As global health funding remains largely stagnant, more groups are trying to get a bigger piece of the US budgetary pie. For their part, research and development supporters wants a bigger slice, or at least for theirs to stay the same size.
A report by the Global Health Technologies Coalition warns that the political wrangling over federal budgets in Washington DC are putting crucial global health research and development at risk.
The coalition, made up of some 30+ NGOs, says funding for research and development has eroded over the past few years. Making proper investments means not only that new lifesaving developments in areas like TB, AIDS and maternal health can be made, it also represents a significant boost to the US.
“The investment we have made in research to date has contributed to major public health successes, but there is no guarantee that the gains we have made today will work tomorrow,” said Kaitlin Christenson, MPH, director of the GHTC, to Humanosphere.
Christenson argues that investing in research and development is one that will benefit people around the world, as well as Americans. It taps into the entrepreneurial spirit of Americans. The report, Innovation for a changing world: The role of US leadership in global health R&D, says that existing investments have helped to create 7 million jobs and contributes $69 billion to the US GDP each year.
“The investment in innovation resonates with American character, that helps support domestic improvements, economic growth and our diplomatic goals,” she said.
“Research to develop better treatments and better preventative technologies can benefit people abroad as well as people at home. It is literally in our health interest.”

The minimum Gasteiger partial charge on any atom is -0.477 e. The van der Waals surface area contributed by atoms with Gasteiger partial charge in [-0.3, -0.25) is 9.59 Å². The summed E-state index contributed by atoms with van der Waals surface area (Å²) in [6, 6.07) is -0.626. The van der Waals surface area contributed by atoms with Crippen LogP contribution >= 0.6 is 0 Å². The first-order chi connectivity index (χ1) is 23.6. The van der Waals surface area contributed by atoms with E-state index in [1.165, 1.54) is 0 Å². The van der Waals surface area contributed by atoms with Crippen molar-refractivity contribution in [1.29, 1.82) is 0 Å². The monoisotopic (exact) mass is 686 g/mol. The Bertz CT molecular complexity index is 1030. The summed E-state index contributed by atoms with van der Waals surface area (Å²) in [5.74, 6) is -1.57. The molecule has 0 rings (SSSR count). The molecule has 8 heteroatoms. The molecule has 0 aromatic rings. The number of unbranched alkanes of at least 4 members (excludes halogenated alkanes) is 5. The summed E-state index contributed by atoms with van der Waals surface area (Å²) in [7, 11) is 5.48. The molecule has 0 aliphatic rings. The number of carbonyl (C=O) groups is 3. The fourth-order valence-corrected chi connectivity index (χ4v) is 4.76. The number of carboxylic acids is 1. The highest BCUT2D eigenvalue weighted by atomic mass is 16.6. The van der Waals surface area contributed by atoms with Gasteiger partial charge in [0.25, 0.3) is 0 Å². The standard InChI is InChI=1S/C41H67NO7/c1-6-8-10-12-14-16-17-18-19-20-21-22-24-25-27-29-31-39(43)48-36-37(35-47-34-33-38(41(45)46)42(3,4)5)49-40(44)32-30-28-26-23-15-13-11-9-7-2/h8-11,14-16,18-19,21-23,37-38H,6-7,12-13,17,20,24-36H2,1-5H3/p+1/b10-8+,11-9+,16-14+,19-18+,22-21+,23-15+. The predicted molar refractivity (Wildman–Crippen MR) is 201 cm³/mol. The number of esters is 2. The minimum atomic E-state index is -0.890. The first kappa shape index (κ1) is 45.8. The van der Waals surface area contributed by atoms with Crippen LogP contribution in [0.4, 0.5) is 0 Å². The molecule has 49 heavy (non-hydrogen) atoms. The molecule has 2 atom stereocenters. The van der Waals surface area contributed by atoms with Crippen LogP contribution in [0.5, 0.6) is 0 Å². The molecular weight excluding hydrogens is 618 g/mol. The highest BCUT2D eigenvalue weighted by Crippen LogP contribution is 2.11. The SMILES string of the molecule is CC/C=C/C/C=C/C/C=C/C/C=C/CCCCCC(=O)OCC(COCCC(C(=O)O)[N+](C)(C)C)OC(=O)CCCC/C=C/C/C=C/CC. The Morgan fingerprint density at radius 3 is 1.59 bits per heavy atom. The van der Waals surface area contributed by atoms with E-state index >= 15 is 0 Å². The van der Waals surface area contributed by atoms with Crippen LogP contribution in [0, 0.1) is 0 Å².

The report came out in advance of the unveiling of a new development lab by the US Agency for International Development (USAID). Its release is further evidence that the agency, led by Raj Shah, is taking an increasing technology-oriented approach to development. Shah even took the opportunity to tout USAID’s innovation and data-drive work at a hearing with the Senate Appropriations Committee (while also being grilled about the agency’s controversial Twitter-like program in Cuba).
“We will continue to make cost‐effective interventions that save lives—from preventing the spread of disease, to providing nutrition to millions of hungry children around the world,” said Shah during his prepared remarks.
The overall state of foreign aid remains in flux, in the US and elsewhere.
Global spending on foreign aid reached a record high in 2013. An increase by 6.1% brought total official development assistance to $134.8 billion, said the global economic policy forum the OECD. That was in large part led by continued increases by the UK and the emergence of new players, like the United Arab Emirates.
Meanwhile, as Tom Paulson reported yesterday, global health spending is growing at a snail’s pace. A breakdown of the trends by the University of Washington’s Institute for Health Metrics and Evaluation shows that the money is going into a few pots. Maternal/child health and HIV/AIDS alone were responsible for 45% of development assistance for health in 2011.
Advances have already been made against some of the most difficult diseases, but more support is necessary to ensure that they can reach the people who need them most. Initiatives like the USAID development lab rarely provide support for late-stage clinical trials.
Getting over that last hurdle for new treatments is crucial. TB, for example, is an increasing problem due to resistance. Treatments for TB are in the research pipeline, but are proceeding slowly because of limited resources.
“We are on the cusp of new regimes and developing a new vaccine where we would see a tremendous difference in treatment and prevention of TB,” said Christenson.
There is still push-back on calls for more technological-driven solutions. As Julia E. Robinson, director of advocacy programs for Health Alliance International at the University of Washington, argued yesterday, there are plenty of areas in global health where major problems need to be addressed and do not require a technical fix.
“If we are serious about the “End of AIDS,” though, we need to be serious about moving beyond technologies alone and invest in qualified, trained health care workers in the places that need them most,” write Robinson.